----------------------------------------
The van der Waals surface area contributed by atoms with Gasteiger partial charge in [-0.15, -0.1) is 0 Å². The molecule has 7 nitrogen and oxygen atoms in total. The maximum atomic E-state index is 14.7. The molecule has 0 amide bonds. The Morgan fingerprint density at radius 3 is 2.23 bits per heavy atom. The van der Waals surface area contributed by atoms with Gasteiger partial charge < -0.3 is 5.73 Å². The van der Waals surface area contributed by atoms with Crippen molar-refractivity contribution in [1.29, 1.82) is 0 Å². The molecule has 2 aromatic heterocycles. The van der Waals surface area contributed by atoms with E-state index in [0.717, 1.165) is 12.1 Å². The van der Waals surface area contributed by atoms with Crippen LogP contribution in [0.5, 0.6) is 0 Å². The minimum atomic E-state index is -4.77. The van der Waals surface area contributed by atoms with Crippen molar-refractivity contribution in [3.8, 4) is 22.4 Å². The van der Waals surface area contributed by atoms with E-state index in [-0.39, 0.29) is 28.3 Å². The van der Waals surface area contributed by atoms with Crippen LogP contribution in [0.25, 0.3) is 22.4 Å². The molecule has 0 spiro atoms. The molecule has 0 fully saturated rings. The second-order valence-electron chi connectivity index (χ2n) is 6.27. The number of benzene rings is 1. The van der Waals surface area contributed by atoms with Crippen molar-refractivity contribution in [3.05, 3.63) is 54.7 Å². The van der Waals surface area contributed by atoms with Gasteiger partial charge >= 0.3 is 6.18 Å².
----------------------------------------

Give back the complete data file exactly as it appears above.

The van der Waals surface area contributed by atoms with Gasteiger partial charge in [-0.15, -0.1) is 0 Å². The molecule has 7 nitrogen and oxygen atoms in total. The maximum atomic E-state index is 14.7. The molecule has 0 amide bonds. The Morgan fingerprint density at radius 3 is 2.23 bits per heavy atom. The van der Waals surface area contributed by atoms with Gasteiger partial charge < -0.3 is 5.73 Å². The van der Waals surface area contributed by atoms with Crippen molar-refractivity contribution in [1.29, 1.82) is 0 Å². The molecule has 2 aromatic heterocycles. The van der Waals surface area contributed by atoms with E-state index in [0.717, 1.165) is 12.1 Å². The van der Waals surface area contributed by atoms with Crippen LogP contribution in [0.5, 0.6) is 0 Å². The minimum atomic E-state index is -4.77. The van der Waals surface area contributed by atoms with Crippen molar-refractivity contribution in [3.8, 4) is 22.4 Å². The van der Waals surface area contributed by atoms with E-state index in [-0.39, 0.29) is 28.3 Å². The van der Waals surface area contributed by atoms with Crippen LogP contribution in [0.25, 0.3) is 22.4 Å². The molecule has 0 spiro atoms. The molecule has 0 fully saturated rings. The second-order valence-electron chi connectivity index (χ2n) is 6.27. The number of benzene rings is 1. The van der Waals surface area contributed by atoms with Crippen molar-refractivity contribution in [3.05, 3.63) is 54.7 Å². The van der Waals surface area contributed by atoms with Gasteiger partial charge >= 0.3 is 6.18 Å².